Management

Manager or Leader?

Posted by on Oct 31, 2014 | 0 comments

Are you a manager or a leader? There are numerous articles to be found on this topic. One I liked (maybe because of the fun graphic) can be found here.

To me, it’s simple: Leaders serve. They are about mission, team, and shared collaborative success. Managers manage. They are about tasks, control, and results.

Read through the article, it will help you determine if you are a natural born leader or a task-oriented manager. Both are necessary!

 

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Is Leadership in Your DNA?

Posted by on Sep 3, 2014 | 0 comments

I remember my mother telling me that I was a born leader. As the firstborn of three, I absolutely gained all the beneficial (and off-putting) traits of the oldest child. This 2013 article lists these enviable (?) traits very creatively. And all I can say is “Guilty as described”. Just ask my younger sis.

Leadership is more than being smarter, in charge, and entitled. And, no offense Mom, leadership isn’t in my DNA. I wasn’t born to lead. How about you? Do you feel that from the moment of your first breath, as you were being held upside down and struggled to look up, you were born to lead? Maybe you do.

Leaders are a unique brand of human. We are confident. We are good listeners. We are risk takers. And, yes, we are smart. But most important, we are willing to say “yes”. We are up to the task. There may be others around us who could do just as well (or better) than we can, but they didn’t raise their hand. We did.

In a recent Business Insider article, it’s stated this way, “Leadership isn’t a gift from birth. It’s the willingness to assume responsibility when others don’t.”

Leaders come in all shapes, sizes, and personality types. They may have been the firstborn, or not. They may be a redhead, blonde, or brunette. They may be male or female. They may tower above in height or intellect, or both. Or not. There is not a mold that leaders are made from. Every leader has their own unique qualities and perspective that are right for the situation at hand.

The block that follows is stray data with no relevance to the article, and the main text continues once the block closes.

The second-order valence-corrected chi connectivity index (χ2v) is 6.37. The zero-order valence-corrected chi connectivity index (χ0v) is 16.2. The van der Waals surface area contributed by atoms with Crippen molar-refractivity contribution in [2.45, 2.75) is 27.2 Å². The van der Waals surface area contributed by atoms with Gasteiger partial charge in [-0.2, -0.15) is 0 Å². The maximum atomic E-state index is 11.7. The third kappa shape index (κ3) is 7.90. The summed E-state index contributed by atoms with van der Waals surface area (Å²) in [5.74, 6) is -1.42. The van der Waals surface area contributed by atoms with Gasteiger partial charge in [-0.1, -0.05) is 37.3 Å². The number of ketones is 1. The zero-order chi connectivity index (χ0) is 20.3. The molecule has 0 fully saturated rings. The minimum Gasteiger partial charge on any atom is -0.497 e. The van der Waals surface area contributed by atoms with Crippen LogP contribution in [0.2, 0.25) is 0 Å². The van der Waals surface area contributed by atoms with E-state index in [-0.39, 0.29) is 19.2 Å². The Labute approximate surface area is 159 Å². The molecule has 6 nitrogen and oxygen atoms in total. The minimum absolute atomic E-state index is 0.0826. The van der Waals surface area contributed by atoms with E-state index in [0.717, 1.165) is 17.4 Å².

Being a leader at one moment, does not mean you’ll always be a leader. I’ve been a leader of organizations, groups, and clubs, but I’ve also learned from great leaders of organizations, groups, and clubs when I’ve recognized their strengths and chosen to follow. A successful leader never stops learning. It is critical that leaders continue to learn and grow.

Leaders cannot let egos or pride take over; they cannot stop listening to input from others. What they can do is learn to follow when a stronger leader appears, step up and make the final decision when they are the leader, and most important, they can empower and motivate others to follow their lead. Leaders are influencers. Their actions, words, and even thoughts, will influence others toward an identified goal. This is a great responsibility.

A true leader understands this. He owns it. He feels it in every fiber of his body.

Maybe leadership really is in your DNA after all?

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15 Things Leaders Do Every Day

Posted by on Jul 31, 2014 | 0 comments

I recently discovered this article on Forbes.com. It resonated with me and complemented my trademark presentation on the “12 Most Basic Keys to Success”.  All credit for this blog post is due to the author Glenn Llopis. You can find many more articles by Glenn on Forbes.com.

From this specific article, I am listing the 15 things most successful leaders do everyday. Listen up and enjoy!

1.  Make Others Feel Safe to Speak-Up

Many times leaders intimidate their colleagues with their title and power when they walk into a room.   Successful leaders deflect attention away from themselves and encourage others to voice their opinions.  They are experts at making others feel safe to speak-up and confidently share their perspectives and points of view.   They use their executive presence to create an approachable environment.